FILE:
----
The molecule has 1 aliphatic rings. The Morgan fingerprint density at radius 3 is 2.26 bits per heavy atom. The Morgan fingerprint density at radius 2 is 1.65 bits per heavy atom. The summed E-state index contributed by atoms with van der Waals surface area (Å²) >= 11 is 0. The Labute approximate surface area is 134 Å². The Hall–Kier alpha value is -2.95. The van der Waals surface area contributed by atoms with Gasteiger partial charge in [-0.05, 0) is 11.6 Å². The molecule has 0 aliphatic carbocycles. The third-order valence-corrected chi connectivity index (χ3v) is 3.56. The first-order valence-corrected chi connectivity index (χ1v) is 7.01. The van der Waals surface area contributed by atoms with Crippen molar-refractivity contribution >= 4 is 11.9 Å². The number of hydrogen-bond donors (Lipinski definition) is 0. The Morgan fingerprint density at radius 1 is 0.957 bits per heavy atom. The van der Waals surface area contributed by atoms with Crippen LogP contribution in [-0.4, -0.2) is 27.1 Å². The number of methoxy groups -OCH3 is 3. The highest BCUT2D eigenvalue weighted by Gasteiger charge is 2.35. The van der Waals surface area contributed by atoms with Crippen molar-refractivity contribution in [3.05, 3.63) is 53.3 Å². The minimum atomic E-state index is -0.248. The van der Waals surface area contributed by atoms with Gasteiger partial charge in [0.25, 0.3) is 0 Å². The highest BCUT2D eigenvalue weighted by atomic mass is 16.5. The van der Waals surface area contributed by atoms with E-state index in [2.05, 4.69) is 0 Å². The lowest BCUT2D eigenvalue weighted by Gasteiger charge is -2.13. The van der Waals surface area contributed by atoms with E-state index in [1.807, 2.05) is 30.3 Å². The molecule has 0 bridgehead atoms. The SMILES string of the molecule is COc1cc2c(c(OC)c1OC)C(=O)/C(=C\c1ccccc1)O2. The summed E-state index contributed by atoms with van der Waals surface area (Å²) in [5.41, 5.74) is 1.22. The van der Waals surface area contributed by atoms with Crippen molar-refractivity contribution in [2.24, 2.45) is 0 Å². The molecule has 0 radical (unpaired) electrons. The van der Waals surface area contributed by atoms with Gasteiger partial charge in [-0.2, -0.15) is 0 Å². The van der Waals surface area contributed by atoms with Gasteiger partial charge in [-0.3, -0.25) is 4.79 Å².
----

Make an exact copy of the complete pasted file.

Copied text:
The molecule has 1 aliphatic rings. The Morgan fingerprint density at radius 3 is 2.26 bits per heavy atom. The Morgan fingerprint density at radius 2 is 1.65 bits per heavy atom. The summed E-state index contributed by atoms with van der Waals surface area (Å²) >= 11 is 0. The Labute approximate surface area is 134 Å². The Hall–Kier alpha value is -2.95. The van der Waals surface area contributed by atoms with Gasteiger partial charge in [-0.05, 0) is 11.6 Å². The molecule has 0 aliphatic carbocycles. The third-order valence-corrected chi connectivity index (χ3v) is 3.56. The first-order valence-corrected chi connectivity index (χ1v) is 7.01. The van der Waals surface area contributed by atoms with Crippen molar-refractivity contribution >= 4 is 11.9 Å². The number of hydrogen-bond donors (Lipinski definition) is 0. The Morgan fingerprint density at radius 1 is 0.957 bits per heavy atom. The van der Waals surface area contributed by atoms with Crippen LogP contribution in [-0.4, -0.2) is 27.1 Å². The number of methoxy groups -OCH3 is 3. The highest BCUT2D eigenvalue weighted by Gasteiger charge is 2.35. The van der Waals surface area contributed by atoms with Crippen molar-refractivity contribution in [3.05, 3.63) is 53.3 Å². The minimum atomic E-state index is -0.248. The van der Waals surface area contributed by atoms with Gasteiger partial charge in [0.25, 0.3) is 0 Å². The highest BCUT2D eigenvalue weighted by atomic mass is 16.5. The van der Waals surface area contributed by atoms with E-state index in [2.05, 4.69) is 0 Å². The lowest BCUT2D eigenvalue weighted by Gasteiger charge is -2.13. The van der Waals surface area contributed by atoms with E-state index in [1.807, 2.05) is 30.3 Å². The molecule has 0 bridgehead atoms. The SMILES string of the molecule is COc1cc2c(c(OC)c1OC)C(=O)/C(=C\c1ccccc1)O2. The summed E-state index contributed by atoms with van der Waals surface area (Å²) in [5.41, 5.74) is 1.22. The van der Waals surface area contributed by atoms with Crippen molar-refractivity contribution in [2.24, 2.45) is 0 Å². The molecule has 0 radical (unpaired) electrons. The van der Waals surface area contributed by atoms with Gasteiger partial charge in [-0.2, -0.15) is 0 Å². The van der Waals surface area contributed by atoms with Gasteiger partial charge in [-0.3, -0.25) is 4.79 Å².